uals, and others who are unable to wash or change their clothes.
expels it, causing the operculum to pop off. The newly-emerged
Head lice, in contrast, spend their entire lives on the human scalp,
nymph closely resembles an adult louse but is much smaller and
clinging to the hair while feeding, mating, and laying eggs. They
not yet capable of reproducing. It is flesh-colored and no larger
are not linked to poor living conditions and are most commonly
than a pinhead, making it almost impossible to see with the naked
found in individuals with good hygiene and grooming habits.
eye (Fig. 4). The nymph emerges from the egg active and mobile
and must feed on human blood shortly after hatching, or it will
bites, the infested individual may be feverish and feel tired and irri-
rapidly succumb to dehydration and starvation.
table due to lack of sleep, hence the term “feeling lousy.”
The nymph goes through three stages of development, or “instar
Although the body louse is notorious as a carrier of typhus,
stages.” Each instar stage lasts 3 to 4 days and terminates when
research has not shown the head louse to be a vector of serious
the nymph molts, casting off its exoskeleton to reveal a new one.
disease. Some head louse professionals believe, however, that the
The sex is not determined until the final molt, which occurs any-
head louse has not been studied long enough or closely enough to
where from 9 to 12 days after hatching. At this point, the louse is
rule out its potential for transmitting typhus and other louse-borne
a full-sized sexually-mature adult. The adult female must take a
diseases. Head lice have been shown to transmit Staphylococcus
blood meal before copulating, and her first eggs are laid within
aureus and Group A Streptococcus pyogenes,1 resulting in infec-
tions of the scalp. Chronic scalp infections are not uncommon inindividuals with active head lice infestations, especially in tropical
Unlike many ectoparasites (external parasites) that can endure star-
climates or when daily hygiene is difficult to maintain.
vation and extremes of temperature, lice and their eggs can surviveonly under a relatively narrow set of environmental conditions.
From their first blood meal to their last, lice prefer to feed every
The definitive diagnosis of head lice infestation occurs when a live
4 to 6 hours and cannot survive if they miss several consecutive
louse or viable egg is found on the scalp or hair. The scalp should
meals. Also, lice require a temperature of 87°F (30.6°C) to 95°F
be examined in sunlight or under bright artificial light (e.g., fluo-
(35°C) for continued survival, and prolonged temperatures below
rescent light). The hair should be parted, with individual strands
65°F (18°C) or above 97°F (38°C) are fatal to the egg. Therefore,
checked for nits. Magnifying reading glasses (2x or greater) avail-
although a louse may fall or climb onto other surfaces, it cannot
able in pharmacies can aid in visual detection.
live on these and must return to a human head within 24 hours ifit is to survive.
Because lice are fast, avoid light, and often blend in with the skinor hair, making them difficult to see, finding nits is the most effec-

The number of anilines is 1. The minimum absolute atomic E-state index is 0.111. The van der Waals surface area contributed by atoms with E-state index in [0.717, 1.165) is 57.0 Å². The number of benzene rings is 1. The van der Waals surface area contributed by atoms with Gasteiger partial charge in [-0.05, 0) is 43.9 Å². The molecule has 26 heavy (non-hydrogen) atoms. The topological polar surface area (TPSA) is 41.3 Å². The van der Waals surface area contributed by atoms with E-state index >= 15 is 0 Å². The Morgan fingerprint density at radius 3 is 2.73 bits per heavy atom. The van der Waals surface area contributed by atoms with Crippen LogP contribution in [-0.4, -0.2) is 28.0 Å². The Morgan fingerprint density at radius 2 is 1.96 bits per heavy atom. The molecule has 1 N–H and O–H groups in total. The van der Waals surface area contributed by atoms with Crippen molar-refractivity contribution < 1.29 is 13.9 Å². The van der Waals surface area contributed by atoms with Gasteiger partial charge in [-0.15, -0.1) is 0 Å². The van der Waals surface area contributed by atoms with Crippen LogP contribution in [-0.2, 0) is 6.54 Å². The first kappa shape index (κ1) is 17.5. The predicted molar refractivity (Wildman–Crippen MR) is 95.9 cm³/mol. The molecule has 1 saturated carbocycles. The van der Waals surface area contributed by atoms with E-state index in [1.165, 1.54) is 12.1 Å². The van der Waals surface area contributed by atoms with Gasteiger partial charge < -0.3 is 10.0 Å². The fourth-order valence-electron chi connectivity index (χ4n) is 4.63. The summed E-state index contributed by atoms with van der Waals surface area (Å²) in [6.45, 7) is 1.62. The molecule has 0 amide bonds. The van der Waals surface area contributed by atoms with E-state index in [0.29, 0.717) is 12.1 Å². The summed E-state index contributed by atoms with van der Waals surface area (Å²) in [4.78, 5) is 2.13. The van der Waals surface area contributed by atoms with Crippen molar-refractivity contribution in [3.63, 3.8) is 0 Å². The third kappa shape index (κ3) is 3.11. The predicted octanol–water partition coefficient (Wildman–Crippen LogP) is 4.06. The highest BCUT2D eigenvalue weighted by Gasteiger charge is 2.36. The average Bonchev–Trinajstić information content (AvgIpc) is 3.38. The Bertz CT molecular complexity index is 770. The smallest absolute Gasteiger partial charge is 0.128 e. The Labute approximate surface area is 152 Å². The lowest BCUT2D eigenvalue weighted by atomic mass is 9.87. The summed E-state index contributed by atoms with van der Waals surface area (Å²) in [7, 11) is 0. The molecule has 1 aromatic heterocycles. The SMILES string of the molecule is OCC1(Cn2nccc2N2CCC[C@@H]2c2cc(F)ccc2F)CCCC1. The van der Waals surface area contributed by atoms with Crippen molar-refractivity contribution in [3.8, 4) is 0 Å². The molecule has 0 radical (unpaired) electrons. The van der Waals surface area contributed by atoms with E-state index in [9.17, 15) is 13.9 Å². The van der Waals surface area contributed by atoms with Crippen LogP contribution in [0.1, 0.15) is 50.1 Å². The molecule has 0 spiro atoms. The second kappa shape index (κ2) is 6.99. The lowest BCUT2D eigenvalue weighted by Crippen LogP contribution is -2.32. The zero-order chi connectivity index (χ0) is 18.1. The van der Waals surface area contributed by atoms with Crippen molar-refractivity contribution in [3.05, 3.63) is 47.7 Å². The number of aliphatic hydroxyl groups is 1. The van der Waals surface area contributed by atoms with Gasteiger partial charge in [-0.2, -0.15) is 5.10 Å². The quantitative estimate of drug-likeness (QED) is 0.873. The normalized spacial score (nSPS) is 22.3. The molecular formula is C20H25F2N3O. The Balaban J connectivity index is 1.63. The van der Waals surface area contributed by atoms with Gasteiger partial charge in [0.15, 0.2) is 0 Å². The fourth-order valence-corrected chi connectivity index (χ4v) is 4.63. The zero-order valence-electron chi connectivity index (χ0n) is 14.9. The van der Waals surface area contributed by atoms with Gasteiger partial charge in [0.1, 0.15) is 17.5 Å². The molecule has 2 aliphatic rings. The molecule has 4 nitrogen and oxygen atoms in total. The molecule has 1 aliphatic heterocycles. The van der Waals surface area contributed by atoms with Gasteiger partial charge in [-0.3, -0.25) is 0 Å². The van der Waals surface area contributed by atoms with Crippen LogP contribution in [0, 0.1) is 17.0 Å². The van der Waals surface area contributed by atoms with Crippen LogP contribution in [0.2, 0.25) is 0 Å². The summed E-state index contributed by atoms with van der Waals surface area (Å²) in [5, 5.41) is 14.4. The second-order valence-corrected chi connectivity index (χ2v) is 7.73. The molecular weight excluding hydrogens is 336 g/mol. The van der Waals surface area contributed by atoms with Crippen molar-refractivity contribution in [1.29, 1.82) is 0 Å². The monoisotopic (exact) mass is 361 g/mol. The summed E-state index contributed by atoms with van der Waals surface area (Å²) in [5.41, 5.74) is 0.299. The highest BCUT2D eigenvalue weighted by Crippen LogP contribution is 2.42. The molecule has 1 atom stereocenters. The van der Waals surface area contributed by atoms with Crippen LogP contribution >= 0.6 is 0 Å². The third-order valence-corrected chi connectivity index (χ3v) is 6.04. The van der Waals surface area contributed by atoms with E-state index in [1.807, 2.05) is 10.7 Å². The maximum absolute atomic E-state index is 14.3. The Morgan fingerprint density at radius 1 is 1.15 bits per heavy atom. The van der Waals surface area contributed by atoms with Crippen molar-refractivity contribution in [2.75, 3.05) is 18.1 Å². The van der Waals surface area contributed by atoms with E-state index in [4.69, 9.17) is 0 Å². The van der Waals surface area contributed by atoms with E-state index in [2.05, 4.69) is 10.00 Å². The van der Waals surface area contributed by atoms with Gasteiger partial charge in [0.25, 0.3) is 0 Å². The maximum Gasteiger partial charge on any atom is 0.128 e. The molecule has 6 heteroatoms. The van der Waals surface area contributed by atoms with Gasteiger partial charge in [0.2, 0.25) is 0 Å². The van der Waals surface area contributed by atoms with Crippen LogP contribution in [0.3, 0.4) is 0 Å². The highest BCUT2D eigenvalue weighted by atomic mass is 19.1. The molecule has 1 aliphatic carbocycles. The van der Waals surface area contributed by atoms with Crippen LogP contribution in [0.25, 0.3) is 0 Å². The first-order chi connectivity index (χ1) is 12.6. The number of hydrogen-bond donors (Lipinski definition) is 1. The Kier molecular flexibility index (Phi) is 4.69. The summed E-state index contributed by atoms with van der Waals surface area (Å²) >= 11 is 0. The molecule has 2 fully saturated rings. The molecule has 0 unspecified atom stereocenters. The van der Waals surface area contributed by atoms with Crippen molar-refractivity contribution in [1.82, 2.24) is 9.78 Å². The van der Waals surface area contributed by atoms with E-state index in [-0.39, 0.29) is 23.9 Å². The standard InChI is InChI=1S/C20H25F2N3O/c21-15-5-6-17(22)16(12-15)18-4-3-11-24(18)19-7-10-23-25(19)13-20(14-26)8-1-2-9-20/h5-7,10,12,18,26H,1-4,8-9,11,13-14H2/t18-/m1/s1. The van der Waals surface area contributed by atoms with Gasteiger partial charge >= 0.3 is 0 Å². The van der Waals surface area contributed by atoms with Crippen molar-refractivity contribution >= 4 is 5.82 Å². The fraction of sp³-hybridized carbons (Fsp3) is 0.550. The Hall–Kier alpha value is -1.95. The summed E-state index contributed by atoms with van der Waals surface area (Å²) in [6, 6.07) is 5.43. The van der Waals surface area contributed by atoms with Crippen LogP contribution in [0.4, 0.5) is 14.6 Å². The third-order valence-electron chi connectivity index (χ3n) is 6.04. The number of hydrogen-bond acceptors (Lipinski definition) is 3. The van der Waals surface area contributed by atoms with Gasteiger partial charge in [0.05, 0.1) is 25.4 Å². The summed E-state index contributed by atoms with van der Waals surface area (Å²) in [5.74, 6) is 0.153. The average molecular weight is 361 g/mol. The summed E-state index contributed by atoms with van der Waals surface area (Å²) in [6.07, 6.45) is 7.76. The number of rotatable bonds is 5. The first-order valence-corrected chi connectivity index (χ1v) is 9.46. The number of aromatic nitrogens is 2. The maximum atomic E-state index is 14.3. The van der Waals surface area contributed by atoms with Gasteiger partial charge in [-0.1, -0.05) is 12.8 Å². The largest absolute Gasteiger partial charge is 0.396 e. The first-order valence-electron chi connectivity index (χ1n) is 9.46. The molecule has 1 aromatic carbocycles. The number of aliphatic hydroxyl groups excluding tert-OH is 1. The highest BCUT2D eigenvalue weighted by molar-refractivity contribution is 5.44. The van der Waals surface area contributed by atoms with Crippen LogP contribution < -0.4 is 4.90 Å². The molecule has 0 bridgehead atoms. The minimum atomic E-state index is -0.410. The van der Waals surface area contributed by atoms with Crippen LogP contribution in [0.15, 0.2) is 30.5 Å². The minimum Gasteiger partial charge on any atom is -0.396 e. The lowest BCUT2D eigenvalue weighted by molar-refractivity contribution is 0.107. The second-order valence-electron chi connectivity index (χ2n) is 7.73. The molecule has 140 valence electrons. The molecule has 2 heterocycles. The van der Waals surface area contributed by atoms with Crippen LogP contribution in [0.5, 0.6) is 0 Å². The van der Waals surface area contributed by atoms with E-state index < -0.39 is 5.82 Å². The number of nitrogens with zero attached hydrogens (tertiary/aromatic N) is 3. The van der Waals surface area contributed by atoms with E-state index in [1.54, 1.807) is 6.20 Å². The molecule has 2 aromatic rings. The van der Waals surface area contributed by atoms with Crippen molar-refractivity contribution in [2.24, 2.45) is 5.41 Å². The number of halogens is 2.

tive way of diagnosing an infestation. Nits are most predictablyfound on hairs at the nape of the neck and behind the ears, where
they are protected from extremes of light and temperature. However,
they may be laid anywhere on the hair (see Fig. 2), especially in
warm weather, and the entire head should be examined. Viable nits
can be distinguished from non-viable nits with the use of a 10x
hand-held magnifier. Because the light-colored non-viable nits are
often more noticeable than “camouflaged” viable nits, it is not
uncommon to find more nits a day or two after treatment than
The appearance of a nit is often confused with that of a flake ofdandruff or a dried particle of hairspray or gel. A distinguishingfeature is that dandruff and hair products can be easily combed off
the hair or removed with the fingers, while nits cannot. Nits are
firmly glued to the hair and must be removed with a fine-toothedcomb or fingernails, or snipped off with a scissors. Signs and symptoms Although the feeding bite of the louse is painless, louse saliva
Another artifact commonly mistaken for an egg is the “hair muff”
contains a vasodilator and an anticoagulant that cause an allergic
(Fig. 5). Without a good light and a magnifier, even an expert may
reaction in most individuals. The vasodilator causes the capillaries
mistake hair muffs for nits. Hair muffs consist of dried skin cells
to expand, while the anticoagulant prevents clotting of the blood,
(desquamated epithelial cells, or dec) and oil from the hair follicle
producing red marks and itching at the site of the bite. The severity
that surrounds the hair shaft, creating the illusion of a nit. They
of the host reaction depends on host sensitivity and the number
are especially common in individuals who have been treated many
of prior exposures. Initial infestation may produce no signs or
times with pediculicides, which may dry the scalp and clog the
symptoms for 4 to 6 weeks. Subsequent infestations may produce
sebaceous glands. Schoolchildren are often mistakenly sent home
itching within 24 to 48 hours. Therefore, first-time infestations are
with this condition and then retreated with pediculicides, creating
often asymptomatic, and severe itching usually indicates an infesta-
tion that has been present for several weeks. Some individuals canremain asymptomatic and never itch; these individuals can be con-
Finally, although individual feeding sites may be difficult to see,
sidered “carriers.” The existence of asymptomatic head lice carriers